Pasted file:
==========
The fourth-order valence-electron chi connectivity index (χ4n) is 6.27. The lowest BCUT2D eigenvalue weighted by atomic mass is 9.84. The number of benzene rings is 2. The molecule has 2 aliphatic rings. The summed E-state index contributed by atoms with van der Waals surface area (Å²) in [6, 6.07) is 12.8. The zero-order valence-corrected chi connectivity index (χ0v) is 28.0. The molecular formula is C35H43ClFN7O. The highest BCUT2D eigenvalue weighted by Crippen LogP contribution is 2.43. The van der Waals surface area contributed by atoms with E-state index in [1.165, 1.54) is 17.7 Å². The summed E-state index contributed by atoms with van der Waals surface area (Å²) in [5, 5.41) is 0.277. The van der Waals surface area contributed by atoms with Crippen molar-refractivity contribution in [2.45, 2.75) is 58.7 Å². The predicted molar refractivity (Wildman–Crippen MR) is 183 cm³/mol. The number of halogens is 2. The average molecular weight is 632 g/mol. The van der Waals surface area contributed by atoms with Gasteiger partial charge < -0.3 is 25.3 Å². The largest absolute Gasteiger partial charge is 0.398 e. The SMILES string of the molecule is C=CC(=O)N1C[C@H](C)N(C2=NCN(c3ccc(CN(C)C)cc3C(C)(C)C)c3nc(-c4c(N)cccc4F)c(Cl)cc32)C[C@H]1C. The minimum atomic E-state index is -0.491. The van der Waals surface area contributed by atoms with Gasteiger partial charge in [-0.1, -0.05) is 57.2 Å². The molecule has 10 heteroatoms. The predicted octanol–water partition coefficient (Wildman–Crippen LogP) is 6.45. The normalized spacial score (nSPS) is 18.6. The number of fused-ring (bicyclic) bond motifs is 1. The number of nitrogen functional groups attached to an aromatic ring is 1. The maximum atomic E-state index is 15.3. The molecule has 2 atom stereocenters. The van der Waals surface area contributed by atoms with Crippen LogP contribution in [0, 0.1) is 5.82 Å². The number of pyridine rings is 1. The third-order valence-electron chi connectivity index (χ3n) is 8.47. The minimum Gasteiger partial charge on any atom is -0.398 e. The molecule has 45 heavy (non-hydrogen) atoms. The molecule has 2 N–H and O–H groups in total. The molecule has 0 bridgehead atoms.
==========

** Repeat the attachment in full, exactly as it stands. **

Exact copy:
The fourth-order valence-electron chi connectivity index (χ4n) is 6.27. The lowest BCUT2D eigenvalue weighted by atomic mass is 9.84. The number of benzene rings is 2. The molecule has 2 aliphatic rings. The summed E-state index contributed by atoms with van der Waals surface area (Å²) in [6, 6.07) is 12.8. The zero-order valence-corrected chi connectivity index (χ0v) is 28.0. The molecular formula is C35H43ClFN7O. The highest BCUT2D eigenvalue weighted by Crippen LogP contribution is 2.43. The van der Waals surface area contributed by atoms with E-state index in [1.165, 1.54) is 17.7 Å². The summed E-state index contributed by atoms with van der Waals surface area (Å²) in [5, 5.41) is 0.277. The van der Waals surface area contributed by atoms with Crippen molar-refractivity contribution in [2.45, 2.75) is 58.7 Å². The predicted molar refractivity (Wildman–Crippen MR) is 183 cm³/mol. The number of halogens is 2. The average molecular weight is 632 g/mol. The van der Waals surface area contributed by atoms with Gasteiger partial charge < -0.3 is 25.3 Å². The largest absolute Gasteiger partial charge is 0.398 e. The SMILES string of the molecule is C=CC(=O)N1C[C@H](C)N(C2=NCN(c3ccc(CN(C)C)cc3C(C)(C)C)c3nc(-c4c(N)cccc4F)c(Cl)cc32)C[C@H]1C. The minimum atomic E-state index is -0.491. The van der Waals surface area contributed by atoms with Gasteiger partial charge in [-0.1, -0.05) is 57.2 Å². The molecule has 10 heteroatoms. The predicted octanol–water partition coefficient (Wildman–Crippen LogP) is 6.45. The normalized spacial score (nSPS) is 18.6. The number of fused-ring (bicyclic) bond motifs is 1. The number of nitrogen functional groups attached to an aromatic ring is 1. The maximum atomic E-state index is 15.3. The molecule has 2 atom stereocenters. The van der Waals surface area contributed by atoms with Crippen LogP contribution in [0, 0.1) is 5.82 Å². The number of pyridine rings is 1. The third-order valence-electron chi connectivity index (χ3n) is 8.47. The minimum Gasteiger partial charge on any atom is -0.398 e. The molecule has 45 heavy (non-hydrogen) atoms. The molecule has 2 N–H and O–H groups in total. The molecule has 0 bridgehead atoms.